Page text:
Iran has significantly slowed the pace at which it is accumulating near-weapons-grade enriched uranium, The Wall Steel Journal reported, quoting sources.
It has also diluted some of its stockpile, the report said, moves that may ease tensions with the US and allow the resumption of nuclear talks.
The report follows the release of four Iranian-American prisoners by authorities in Tehran from Evin prison into house arrest on August 10.
A fifth American, a woman whose detention was recently made public, is under house arrest.
White House National Security Council spokesman John Kirby said he could not confirm the WSJ report but “any steps that Iran might take to slow down enrichment certainly would be welcome.”
“We're not in active negotiations about the nuclear programme,” he said.
The White House said on August 11 there would be restrictions on what Iran could do with any funds unfrozen under an emerging agreement that has led to the release of the Americans.
An estimated $6 billion in Iranian assets are now held in South Korea.
Mr Kirby told reporters that the US would have “full visibility” into where any released Iranian funds are directed and used.
The five Americans will be allowed to leave Iran after the funds are unfrozen, Reuters reported, quoting a source.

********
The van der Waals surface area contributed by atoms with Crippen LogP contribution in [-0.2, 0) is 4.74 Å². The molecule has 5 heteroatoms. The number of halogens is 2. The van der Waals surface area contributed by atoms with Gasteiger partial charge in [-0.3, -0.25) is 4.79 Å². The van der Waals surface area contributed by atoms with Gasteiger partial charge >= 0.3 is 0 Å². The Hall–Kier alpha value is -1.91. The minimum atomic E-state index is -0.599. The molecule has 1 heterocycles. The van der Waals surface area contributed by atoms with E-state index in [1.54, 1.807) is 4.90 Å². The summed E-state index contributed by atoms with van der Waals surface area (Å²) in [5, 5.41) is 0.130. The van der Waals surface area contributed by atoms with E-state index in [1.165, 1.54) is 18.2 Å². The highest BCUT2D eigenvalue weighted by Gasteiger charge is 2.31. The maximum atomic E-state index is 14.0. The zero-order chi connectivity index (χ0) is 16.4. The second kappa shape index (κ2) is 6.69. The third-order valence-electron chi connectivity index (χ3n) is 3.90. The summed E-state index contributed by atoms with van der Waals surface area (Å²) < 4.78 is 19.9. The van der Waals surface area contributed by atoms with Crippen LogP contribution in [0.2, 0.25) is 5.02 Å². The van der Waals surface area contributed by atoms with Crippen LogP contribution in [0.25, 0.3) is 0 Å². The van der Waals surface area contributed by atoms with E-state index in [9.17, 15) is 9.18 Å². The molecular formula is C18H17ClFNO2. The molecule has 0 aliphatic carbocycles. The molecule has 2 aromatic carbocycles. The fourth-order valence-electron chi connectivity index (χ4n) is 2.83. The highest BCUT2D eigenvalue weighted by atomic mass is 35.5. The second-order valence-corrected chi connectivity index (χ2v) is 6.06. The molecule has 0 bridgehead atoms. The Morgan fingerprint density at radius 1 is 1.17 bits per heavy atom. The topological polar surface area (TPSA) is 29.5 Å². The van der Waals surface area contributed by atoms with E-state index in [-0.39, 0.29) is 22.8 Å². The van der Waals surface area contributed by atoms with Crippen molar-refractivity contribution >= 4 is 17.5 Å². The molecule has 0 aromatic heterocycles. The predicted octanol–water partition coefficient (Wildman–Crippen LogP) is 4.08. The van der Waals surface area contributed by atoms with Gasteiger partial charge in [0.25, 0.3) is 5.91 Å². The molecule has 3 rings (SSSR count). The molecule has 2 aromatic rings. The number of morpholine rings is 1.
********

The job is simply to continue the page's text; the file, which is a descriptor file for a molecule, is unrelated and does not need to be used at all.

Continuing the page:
The transfer has drawn criticism that US President Joe Biden is effectively paying a ransom for the US citizens and also that allowing Iran to use the money for humanitarian goods could free up funds for its nuclear programme or to back militias in nations such as Iraq, Lebanon and Yemen, Reuters reported.
“We are not in talks with Iran on the Joint Comprehensive Plan of Action [JCPOA],” he said when asked about other US-Iran files being addressed through mediators.
In June this year, Hasan Alhasan, Middle East specialist at the International Institute for Strategic Studies, told The National that Iran appeared close to developing uranium enrichment to within the “threshold” of making a nuclear bomb to “blackmail” the region.
Iran is likely to have enriched its uranium to 80 per cent – 10 per cent away from making it viable for a nuclear device, he claimed.